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Prospects Acuna, Albies at Braves' doorstep

Both remain focused on honing craft at Triple-A
MLB.com

ATLANTA -- Ronald Acuna understands the underlying message when somebody discusses his rapid rise to the Triple-A level and includes something along the lines of "And, he's only 19 years old."

"When people say I'm only 19, I think they're only saying it because they believe I'm too young to be in this league," Acuna said through an interpreter.

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ATLANTA -- Ronald Acuna understands the underlying message when somebody discusses his rapid rise to the Triple-A level and includes something along the lines of "And, he's only 19 years old."

"When people say I'm only 19, I think they're only saying it because they believe I'm too young to be in this league," Acuna said through an interpreter.

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So, now that he's spent nearly two full weeks with Triple-A Gwinnett, does Acuna agree with this sentiment? "Yeah, but I'm here," said the highly-talented Venezuelan outfielder who might rank as the Braves' top prospect when MLBPipeline.com releases its updated rankings on Monday.

Less than four months after beginning this season with Class A Advanced Florida, Acuna finds himself playing alongside his best friend and roommate Ozzie Albies. The two highly regarded prospects both stand just one step away from reaching the Major League level. But for now they remain focused on extending their development with Gwinnett and enjoying their first opportunity to be teammates.

"He always calls me his little brother," said a chuckling Albies, who is actually 11 months older than Acuna.

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Attempting to follow the path paved by fellow second baseman Jose Altuve and other vertically challenged players, Albies, who is generously listed at 5-foot-9, has truly put himself on the doorstep of being promoted to Atlanta. There is a chance he could get the call within the next couple weeks, especially if the Braves opt to trade Brandon Phillips. If nothing else, this Curacao native would almost certainly be one of the players promoted when the big league rosters expand in September.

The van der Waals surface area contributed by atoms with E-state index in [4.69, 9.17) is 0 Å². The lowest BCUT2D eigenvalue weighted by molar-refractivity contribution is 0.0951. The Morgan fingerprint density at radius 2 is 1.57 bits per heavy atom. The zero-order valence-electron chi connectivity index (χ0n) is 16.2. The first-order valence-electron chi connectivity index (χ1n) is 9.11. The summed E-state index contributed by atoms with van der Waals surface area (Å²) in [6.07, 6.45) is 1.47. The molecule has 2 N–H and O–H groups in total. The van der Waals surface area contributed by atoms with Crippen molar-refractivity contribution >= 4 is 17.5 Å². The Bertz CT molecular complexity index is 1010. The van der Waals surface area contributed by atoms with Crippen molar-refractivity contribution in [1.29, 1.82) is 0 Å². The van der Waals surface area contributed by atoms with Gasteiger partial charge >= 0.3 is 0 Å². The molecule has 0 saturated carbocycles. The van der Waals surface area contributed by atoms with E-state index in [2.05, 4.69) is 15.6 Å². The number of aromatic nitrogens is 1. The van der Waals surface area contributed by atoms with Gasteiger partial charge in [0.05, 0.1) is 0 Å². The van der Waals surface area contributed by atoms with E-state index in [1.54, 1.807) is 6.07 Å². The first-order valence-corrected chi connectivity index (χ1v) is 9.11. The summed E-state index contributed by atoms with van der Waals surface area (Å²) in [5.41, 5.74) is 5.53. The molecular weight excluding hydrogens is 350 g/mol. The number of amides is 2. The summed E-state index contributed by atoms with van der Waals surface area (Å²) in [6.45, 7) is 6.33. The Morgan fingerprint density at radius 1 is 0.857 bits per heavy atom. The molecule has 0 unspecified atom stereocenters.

"This season has been good," Albies said. "I'm just going to keep balling out there."

Currently ranked as baseball's seventh-best overall prospect and the top prospect in the Braves' system by MLBPipeline.com, Albies entered Sunday hitting .288 with a career-high nine home runs and a .781 OPS. The switch-hitter struggled against right-handed pitching during the early portion of this season. He admits his struggles were a product of being tentative about the durability of his right elbow, which he fractured while taking a check swing in September.

"I had to get used to my arm," Albies said. "Coming from the surgery, I didn't feel like I could let it go yet. I had to get used to it a little bit. Now, it feels great."

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Albies has proudly played the antagonizing "little brother" role since being reunited with Acuna, who joined Gwinnett on July 13. He was among the Gwinnett players who playfully jabbed Acuna by saying he was already being given preferential treatment when he was limited to a pinch-hit appearance as Sunday's game against Indianapolis was played in hot and humid conditions.

Acuna hit .326 with nine homers and a .895 OPS in the 243 plate appearances he compiled for Double-A Mississippi, while standing as one of the youngest players in the Southern League. The outfielder, who has drawn comparisons to a young Andruw Jones, recorded a three-hit performance during his Gwinnett debut. But despite drilling a jaw-dropping home run that was hit with a 114-mph exit velocity on Monday, he has batted just .225 against the much more experienced pitchers he's faced in the International League.

"Now that I'm here and I'm one step closer to the big leagues, I have more inspiration to get there [this season] and to keep working hard," Acuna said.

Mark Bowman has covered the Braves for MLB.com since 2001.

Atlanta Braves